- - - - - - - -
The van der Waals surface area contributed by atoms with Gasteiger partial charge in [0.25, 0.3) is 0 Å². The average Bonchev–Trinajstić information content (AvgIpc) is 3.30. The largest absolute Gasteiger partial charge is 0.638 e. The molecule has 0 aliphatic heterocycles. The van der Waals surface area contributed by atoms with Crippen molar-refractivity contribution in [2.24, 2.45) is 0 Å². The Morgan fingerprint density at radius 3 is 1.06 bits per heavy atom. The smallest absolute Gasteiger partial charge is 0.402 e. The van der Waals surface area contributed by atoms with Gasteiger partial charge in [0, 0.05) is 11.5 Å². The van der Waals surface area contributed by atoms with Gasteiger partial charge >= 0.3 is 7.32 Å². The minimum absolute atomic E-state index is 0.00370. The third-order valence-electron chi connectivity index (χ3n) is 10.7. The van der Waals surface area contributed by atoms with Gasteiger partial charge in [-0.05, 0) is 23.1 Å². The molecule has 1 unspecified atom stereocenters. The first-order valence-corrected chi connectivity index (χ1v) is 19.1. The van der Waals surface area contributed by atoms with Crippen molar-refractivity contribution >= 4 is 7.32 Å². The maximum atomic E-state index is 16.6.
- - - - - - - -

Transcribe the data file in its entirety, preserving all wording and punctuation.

The van der Waals surface area contributed by atoms with Gasteiger partial charge in [0.25, 0.3) is 0 Å². The average Bonchev–Trinajstić information content (AvgIpc) is 3.30. The largest absolute Gasteiger partial charge is 0.638 e. The molecule has 0 aliphatic heterocycles. The van der Waals surface area contributed by atoms with Crippen molar-refractivity contribution in [2.24, 2.45) is 0 Å². The Morgan fingerprint density at radius 3 is 1.06 bits per heavy atom. The smallest absolute Gasteiger partial charge is 0.402 e. The van der Waals surface area contributed by atoms with Gasteiger partial charge in [0, 0.05) is 11.5 Å². The van der Waals surface area contributed by atoms with Gasteiger partial charge >= 0.3 is 7.32 Å². The minimum absolute atomic E-state index is 0.00370. The third-order valence-electron chi connectivity index (χ3n) is 10.7. The van der Waals surface area contributed by atoms with Gasteiger partial charge in [-0.05, 0) is 23.1 Å². The molecule has 1 unspecified atom stereocenters. The first-order valence-corrected chi connectivity index (χ1v) is 19.1. The van der Waals surface area contributed by atoms with Crippen molar-refractivity contribution >= 4 is 7.32 Å². The maximum atomic E-state index is 16.6.